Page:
Selasa, 26 Februari 2008

If You Trade The Forex, Here's How to To Apply Your Skills to Stocks

by Andrew Shiveley

Trading the currency market can be a very lucrative business, especially with the large amounts of leverage that most forex brokers provide. In order to be a trader that can consistently earn pips in the forex market, it is wise to have at least a basic understanding of all the economic factors that go in to determining exchange rate values (and in fact many successful traders have multiple economics-related degrees).

However as I have recently found out, when it comes to your knowledge of the global economy and your day-to-day knowledge of the exchange rates of all the major currencies, you can apply this knowledge outside of forex trading and make money by investing in companies that have a certain business plan. This stock picking strategy is the topic of this article, and I have personally used it to make tens of thousands of dollars all by trading the forex as I normally do and then finding companies who have a business plan that is heavily dependent on international trade.

This investment strategy works because of a very simple principle: For companies that operate internatonally, a factor of doing business in different countries is that you must exhange currencies, and costs and profits can be greatly affected by changing exchange rates. This is why I mentioned the background in economics because for a man or woman who has spent years learning macroeconomics, they have no trouble understanding the different effects that the appreciation or depreciation of a particular country's currency will have on their international trade.

As for how long you should keep your stock position open, this is really up to your own personal trading strategy but you might look to capture a 2-5% price change in 7-10 days. Those of you who thrive on daytrading may not be happy to hear this, but the fact is that it takes at least a week for the increased or decreased costs of doing business (due to exchange rate changes) to affect the price of that company's stock in any noticable way. If you do happen to be a forex daytrader, you are in a position that most other traders are not because you have an up-to-date knowledge of where the current exchange rates are for all the major currencies, which shows you whether business is getting cheaper or more expensive for certain companies.

For this stock picking strategy to work, there are a few things you need to know. The first thing you will want to do is find at least one company that either operates internationally or does a lot of importing or exporting of supplies. An example of what you could look for in a company might be a American cell phone distributor that imports supplies from European manufacturers. If a stock is publicly traded then all of this information should be readily available, and you want to find a business model that is largely centered on only two countries (or rather, only on two currencies such as the Euro and the dollar, so that any large movements of this single currency pairing will affect the costs of this company).

Once you have found at least one company like this, and it is obvious to you that a large change in the value of one currency (such as the USD appriciating) will significantly impact this company's profits, the next thing to determine whether the specific currency pair that you have isolated is trending or not (in our example it would be EUR/USD). If the currency pair is moving sideways then that might not do you much good, but if the currency pair is in an obvioud trend then this should work to your advantage. We are looking for a trend that is at least one month long, and during that time we are looking for a change of about 100 pips per week or more.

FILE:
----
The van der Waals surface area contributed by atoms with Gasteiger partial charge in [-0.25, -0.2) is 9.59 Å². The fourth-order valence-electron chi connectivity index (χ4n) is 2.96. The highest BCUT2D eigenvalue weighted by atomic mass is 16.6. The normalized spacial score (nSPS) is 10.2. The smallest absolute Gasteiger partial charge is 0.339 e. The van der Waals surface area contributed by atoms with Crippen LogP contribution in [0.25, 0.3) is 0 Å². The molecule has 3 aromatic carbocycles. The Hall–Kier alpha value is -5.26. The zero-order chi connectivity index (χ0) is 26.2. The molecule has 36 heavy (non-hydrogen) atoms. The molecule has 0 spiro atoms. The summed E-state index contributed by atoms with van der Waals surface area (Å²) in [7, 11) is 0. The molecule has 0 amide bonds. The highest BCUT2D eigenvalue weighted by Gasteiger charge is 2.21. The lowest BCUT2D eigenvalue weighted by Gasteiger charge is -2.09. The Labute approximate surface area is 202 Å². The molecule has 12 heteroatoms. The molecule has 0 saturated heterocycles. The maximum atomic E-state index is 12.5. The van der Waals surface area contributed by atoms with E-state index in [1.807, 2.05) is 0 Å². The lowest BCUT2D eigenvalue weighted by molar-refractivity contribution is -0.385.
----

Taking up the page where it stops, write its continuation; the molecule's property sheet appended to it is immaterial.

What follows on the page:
In our example of the American company that sells laptops, if the USD was appreciating against the EUR (meaning that EUR/USD was in a downtrend), then it would become cheaper for the company to import parts since their dollars will now buy more Euros. This would mean that costs for this company have recently been declining, and it is likely that these lower costs (and higher profits) are factored into the stock price. So if you met all of your trading conditions and the EUR/USD was in an obvious trend for at least one month and was moving at the rate of 100 pips per week or more, then you would want to buy or sell the stocks of companies that rely on importing or exporting.

I began applying this strategy recently in my own trading, and it was relatively successful and intuitive application of my forex knowledge to the stock market. I have been trading forex for years, but I have only recently ventured into the stock market because I discovered a way to apply my currency market knowledge to stocks. Hopefully reading through this article has got your brain working and now you can more easily come up with ways that you can pick stocks based on exchange rate values.

About the Author

If you are a forex trader looking to branch into stock trading (or maybe you just want to learn how to make money this way), you wil find value in the following two articles: http://TheCurrencyMarkets.com/forex-stock-trading.htm http://TheCurrencyMarkets.com/stocks-forex.htm

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